Demographics and aboriginal education

One factor that is leading to a renewed effort in distance learning at the U of S is changing demographics. The population is both declining somewhat in number and aging, with the exception of the relatively large aboriginal population, which is booming. Although many aboriginals have moved to the cities of Regina and Saskatoon, many still live in relatively remote parts of Northern Saskatchewan. I learned that the University of Saskatchewan has one of the largest proportion of aboriginal students in North America, and works collaboratively with aboriginal communities and some of the two year colleges, such as Northlands Community College, to deliver programs into aboriginal communities, mainly on an expensive face-to-face basis. With the difficulties currently being faced by the First Nations University of Canada, the role of the University of Saskatchewan in working with aboriginal communities and students becomes even more important. The U of S experience to date is that ‘straight’ distance education does not work so well for most aboriginals, who prefer teaching and learning to be delivered with a community focus and with strong input from aboriginal people in design and content to reflect aboriginal values. (I would be particularly interested in learning of successful models of distance education by or for aboriginal communities, in Canada or elsewhere, such as Australia, New Zealand or Latin America).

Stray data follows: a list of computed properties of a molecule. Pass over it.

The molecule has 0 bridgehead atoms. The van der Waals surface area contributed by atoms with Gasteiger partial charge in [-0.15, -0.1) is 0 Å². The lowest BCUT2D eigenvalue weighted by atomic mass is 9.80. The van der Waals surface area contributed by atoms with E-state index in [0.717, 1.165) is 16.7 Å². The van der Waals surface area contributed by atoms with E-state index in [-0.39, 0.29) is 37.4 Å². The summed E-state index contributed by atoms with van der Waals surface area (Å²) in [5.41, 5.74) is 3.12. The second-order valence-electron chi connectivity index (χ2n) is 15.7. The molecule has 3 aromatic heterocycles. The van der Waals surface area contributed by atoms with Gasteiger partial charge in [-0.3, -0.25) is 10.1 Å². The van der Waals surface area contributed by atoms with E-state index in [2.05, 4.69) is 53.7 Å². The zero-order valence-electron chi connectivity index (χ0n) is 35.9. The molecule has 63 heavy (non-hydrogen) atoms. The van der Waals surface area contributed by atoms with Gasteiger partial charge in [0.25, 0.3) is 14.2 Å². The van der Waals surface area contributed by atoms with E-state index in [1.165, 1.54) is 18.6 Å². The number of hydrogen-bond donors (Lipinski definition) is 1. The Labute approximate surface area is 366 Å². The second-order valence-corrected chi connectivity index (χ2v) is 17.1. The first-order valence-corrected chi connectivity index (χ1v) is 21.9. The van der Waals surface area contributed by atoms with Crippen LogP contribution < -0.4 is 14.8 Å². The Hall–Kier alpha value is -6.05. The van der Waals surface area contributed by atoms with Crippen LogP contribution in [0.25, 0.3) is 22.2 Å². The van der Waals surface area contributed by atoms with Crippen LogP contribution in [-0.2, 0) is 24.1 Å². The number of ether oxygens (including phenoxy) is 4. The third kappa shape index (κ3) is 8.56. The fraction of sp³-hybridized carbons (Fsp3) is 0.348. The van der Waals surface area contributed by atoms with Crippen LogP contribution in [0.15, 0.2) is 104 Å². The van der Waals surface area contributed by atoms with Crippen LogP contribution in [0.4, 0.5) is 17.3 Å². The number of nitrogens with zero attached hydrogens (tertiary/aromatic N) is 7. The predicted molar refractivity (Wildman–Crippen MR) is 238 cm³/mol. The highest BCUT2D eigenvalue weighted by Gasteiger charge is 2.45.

Although the focus is not specifically on aboriginal students, the university rightly sees distance education as enabling it to recruit students who would not be able or willing to come to the campus at Saskatoon, or to support those who wish to attend the university satellite campuses in Prince Albert and Regina. Another important target group for distance education programs would be lifelong learners within easy reach of the university, but who are working full time with families (Saskatoon has a growing high tech industry), or working adults across Alberta, Saskatchewan and Manitoba. The latter market is also served by Athabasca University, but U of S has a number of research-based programs that are unique that are or could be offered by distance education.

I also met with learning technology and IT support staff, and some senior administrators. The main interest during my visit was in using best practices for designing and delivering distance education, and the appropriate use of web 2.0 technologies for new distance education courses and programs.

Lastly, there is such a thing as a Saskatoon joke. One goes like this: I arrived in the USA direct from Saskatoon. At US immigration, I was asked: ‘And where are you coming from?’ Very carefully, I said, ‘Saskatoon, Saskatchewan.’ The immigration officer looked at me, picked up the phone and said: ‘Send a translator over. I’ve got a guy here who don’t speak English.’

Photo of lake
Northern Saskatchewan